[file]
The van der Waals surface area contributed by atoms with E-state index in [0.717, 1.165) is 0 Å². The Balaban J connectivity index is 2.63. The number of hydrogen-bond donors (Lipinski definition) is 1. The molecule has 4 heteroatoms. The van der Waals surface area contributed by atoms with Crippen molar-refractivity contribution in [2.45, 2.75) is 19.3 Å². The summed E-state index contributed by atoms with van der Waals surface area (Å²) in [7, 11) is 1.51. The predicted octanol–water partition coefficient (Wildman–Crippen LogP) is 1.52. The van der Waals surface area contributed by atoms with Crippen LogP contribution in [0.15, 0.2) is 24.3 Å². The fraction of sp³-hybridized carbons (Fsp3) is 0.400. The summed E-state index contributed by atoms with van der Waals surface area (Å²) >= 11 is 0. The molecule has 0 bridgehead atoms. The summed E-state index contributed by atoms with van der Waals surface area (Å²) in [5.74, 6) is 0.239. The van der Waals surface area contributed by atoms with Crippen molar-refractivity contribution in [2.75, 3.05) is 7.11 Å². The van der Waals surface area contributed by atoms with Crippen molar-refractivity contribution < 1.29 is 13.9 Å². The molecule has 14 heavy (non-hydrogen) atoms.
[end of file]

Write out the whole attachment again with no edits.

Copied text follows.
The van der Waals surface area contributed by atoms with E-state index in [0.717, 1.165) is 0 Å². The Balaban J connectivity index is 2.63. The number of hydrogen-bond donors (Lipinski definition) is 1. The molecule has 4 heteroatoms. The van der Waals surface area contributed by atoms with Crippen molar-refractivity contribution in [2.45, 2.75) is 19.3 Å². The summed E-state index contributed by atoms with van der Waals surface area (Å²) in [7, 11) is 1.51. The predicted octanol–water partition coefficient (Wildman–Crippen LogP) is 1.52. The van der Waals surface area contributed by atoms with Crippen LogP contribution in [0.15, 0.2) is 24.3 Å². The fraction of sp³-hybridized carbons (Fsp3) is 0.400. The summed E-state index contributed by atoms with van der Waals surface area (Å²) >= 11 is 0. The molecule has 0 bridgehead atoms. The summed E-state index contributed by atoms with van der Waals surface area (Å²) in [5.74, 6) is 0.239. The van der Waals surface area contributed by atoms with Crippen molar-refractivity contribution in [2.75, 3.05) is 7.11 Å². The van der Waals surface area contributed by atoms with Crippen molar-refractivity contribution < 1.29 is 13.9 Å². The molecule has 14 heavy (non-hydrogen) atoms.